This release is available in Spanish.
Solar dryers, hydraulic micro turbines, solar stoves, low cost manual hand pumps ... all of these are part of the research that is being carried out in the Laboratorio de Tecnologías Apropiadas (LTA -- Appropriate Technologies Laboratory) at Carlos III University of Madrid.
This laboratory, which is part of the university's Engineering School, is committed to social causes. The objective of this research is to use a multidisciplinary approach to develop technologies that are appropriate for developing countries, in areas such as supplying clean drinking water (pumping, distribution and purification) or providing access to energy (heating, cooking and drying, lighting, and generating electric energy), giving priority to technologies which can be used in isolated rural environments.
The heads of the LTA, professors Ulpiano Ruiz Rivas and Jorge Martínez Crespo, of the Department of Thermal and Fluids Engineering and the Department of Electrical Engineering, respectively, point out that the Laboratory "offers the various groups who make up the university community (students, administrative personnel and faculty) the opportunity to receive training, or to work in this area," so they hope to involve "members of the community who can work independently in parallel projects, such as those related to communications or information technology". Moreover, they plan to propose that UC3M create an Expert Course on the subjects they are working on.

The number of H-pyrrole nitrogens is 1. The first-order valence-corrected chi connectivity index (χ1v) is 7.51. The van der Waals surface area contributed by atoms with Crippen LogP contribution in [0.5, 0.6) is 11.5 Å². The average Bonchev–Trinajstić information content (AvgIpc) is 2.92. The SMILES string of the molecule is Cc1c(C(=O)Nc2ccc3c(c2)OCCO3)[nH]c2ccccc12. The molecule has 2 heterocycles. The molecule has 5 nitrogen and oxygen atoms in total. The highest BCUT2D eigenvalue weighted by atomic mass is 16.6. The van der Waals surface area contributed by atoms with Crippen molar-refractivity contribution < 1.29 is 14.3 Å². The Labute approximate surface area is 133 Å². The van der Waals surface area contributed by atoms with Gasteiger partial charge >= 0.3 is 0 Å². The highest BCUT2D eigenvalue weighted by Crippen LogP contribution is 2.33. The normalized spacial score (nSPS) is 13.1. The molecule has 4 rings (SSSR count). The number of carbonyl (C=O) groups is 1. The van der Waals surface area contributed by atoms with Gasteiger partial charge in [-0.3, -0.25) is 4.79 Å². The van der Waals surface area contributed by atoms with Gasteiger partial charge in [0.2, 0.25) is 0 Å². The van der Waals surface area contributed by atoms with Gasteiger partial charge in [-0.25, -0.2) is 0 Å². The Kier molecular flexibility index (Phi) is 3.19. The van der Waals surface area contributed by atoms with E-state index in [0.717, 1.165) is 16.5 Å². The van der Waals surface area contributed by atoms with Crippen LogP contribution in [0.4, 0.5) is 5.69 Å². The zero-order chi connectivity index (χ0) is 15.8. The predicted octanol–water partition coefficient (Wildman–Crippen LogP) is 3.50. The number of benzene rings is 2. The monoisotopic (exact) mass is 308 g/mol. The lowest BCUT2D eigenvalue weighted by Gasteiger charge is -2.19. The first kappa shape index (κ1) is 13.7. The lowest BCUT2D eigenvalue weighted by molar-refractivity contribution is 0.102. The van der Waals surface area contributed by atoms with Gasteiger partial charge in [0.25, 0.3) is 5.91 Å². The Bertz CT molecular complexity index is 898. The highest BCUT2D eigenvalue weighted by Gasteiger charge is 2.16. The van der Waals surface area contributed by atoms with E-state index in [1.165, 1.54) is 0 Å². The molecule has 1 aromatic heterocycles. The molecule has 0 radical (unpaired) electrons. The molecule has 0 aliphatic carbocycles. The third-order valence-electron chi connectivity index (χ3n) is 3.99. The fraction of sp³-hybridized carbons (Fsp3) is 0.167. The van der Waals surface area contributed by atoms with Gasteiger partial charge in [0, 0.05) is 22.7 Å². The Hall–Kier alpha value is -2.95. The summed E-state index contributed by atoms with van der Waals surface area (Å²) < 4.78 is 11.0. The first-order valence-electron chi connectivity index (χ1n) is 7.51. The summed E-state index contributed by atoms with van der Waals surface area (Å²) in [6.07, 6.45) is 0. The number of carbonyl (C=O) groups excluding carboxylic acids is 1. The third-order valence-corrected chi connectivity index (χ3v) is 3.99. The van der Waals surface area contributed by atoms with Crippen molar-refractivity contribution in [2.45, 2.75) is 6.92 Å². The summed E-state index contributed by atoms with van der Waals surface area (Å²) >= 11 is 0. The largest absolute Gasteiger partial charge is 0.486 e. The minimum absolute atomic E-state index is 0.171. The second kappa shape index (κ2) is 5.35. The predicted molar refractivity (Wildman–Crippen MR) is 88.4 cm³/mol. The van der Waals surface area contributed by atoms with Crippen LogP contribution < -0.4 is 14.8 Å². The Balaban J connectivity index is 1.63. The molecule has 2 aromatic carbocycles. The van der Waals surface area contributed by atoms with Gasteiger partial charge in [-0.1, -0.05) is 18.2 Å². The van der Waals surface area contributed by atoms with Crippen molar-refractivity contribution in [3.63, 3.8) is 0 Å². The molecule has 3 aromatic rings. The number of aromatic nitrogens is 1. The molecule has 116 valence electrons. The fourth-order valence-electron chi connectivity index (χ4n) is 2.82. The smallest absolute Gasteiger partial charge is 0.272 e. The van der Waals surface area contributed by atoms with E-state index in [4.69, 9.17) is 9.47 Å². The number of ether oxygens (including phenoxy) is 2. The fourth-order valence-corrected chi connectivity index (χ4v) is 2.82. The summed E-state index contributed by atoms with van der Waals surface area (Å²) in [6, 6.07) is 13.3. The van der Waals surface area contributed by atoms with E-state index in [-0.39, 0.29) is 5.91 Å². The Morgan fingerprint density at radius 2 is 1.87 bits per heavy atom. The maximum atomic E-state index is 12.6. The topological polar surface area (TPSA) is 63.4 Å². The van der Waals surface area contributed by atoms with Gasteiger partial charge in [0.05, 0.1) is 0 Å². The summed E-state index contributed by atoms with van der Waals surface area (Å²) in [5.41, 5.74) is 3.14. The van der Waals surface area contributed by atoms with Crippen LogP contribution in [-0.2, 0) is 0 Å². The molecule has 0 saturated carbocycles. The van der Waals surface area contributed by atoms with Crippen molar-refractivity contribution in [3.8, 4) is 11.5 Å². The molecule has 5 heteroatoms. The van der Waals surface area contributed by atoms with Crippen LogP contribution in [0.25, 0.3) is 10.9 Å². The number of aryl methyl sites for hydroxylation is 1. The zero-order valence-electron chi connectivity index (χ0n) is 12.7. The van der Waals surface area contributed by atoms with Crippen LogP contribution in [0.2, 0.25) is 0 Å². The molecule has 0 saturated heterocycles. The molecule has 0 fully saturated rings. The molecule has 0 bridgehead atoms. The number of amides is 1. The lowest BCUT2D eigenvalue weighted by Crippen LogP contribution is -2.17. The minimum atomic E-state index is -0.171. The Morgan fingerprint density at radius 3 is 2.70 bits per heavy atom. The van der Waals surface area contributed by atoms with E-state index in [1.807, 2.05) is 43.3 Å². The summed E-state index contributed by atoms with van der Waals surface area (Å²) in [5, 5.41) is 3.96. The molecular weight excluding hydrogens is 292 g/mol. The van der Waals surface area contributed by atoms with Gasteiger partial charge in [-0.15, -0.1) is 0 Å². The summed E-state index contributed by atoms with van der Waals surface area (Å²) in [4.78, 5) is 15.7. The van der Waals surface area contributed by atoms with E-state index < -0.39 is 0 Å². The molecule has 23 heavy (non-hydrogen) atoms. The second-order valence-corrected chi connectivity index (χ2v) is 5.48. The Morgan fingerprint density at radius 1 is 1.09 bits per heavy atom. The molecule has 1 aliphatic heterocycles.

In the area of projects in poor countries, appropriate technologies are defined as those that in their design process and implementation in the field take into account the characteristics of the target society. "The technology which is available responds in some way to the needs or interests of the society for which it has been created, and the differences between a neighborhood in Madrid and a rural zone in Chad are obvious", the researchers comment.
The laboratory has a triple purpose: teaching, technical assistance, and research and development. First, it introduces the students to the appropriate technologies that are commonly used in development projects. Second, it offers technical assistance and provides support to NGOs and other agents. Finally, it allows research projects focused on specific problems to be carried out and improvements to be applied. The LTA is open to the entire university community and its activities are currently linked to fourteen of the University's professors who come from different departments. Approximately 20-degree final projects are being carried out within its facilities.
These researchers move within the field of actions that are connected with the university's social commitment. "In accordance with the universities' code of conduct on issues of development cooperation our activity is novel - the professors say -. There are no similar activities in the Spanish university system, which can be characterized by its scarce participation in projects for development cooperation in the area of technology", they conclude.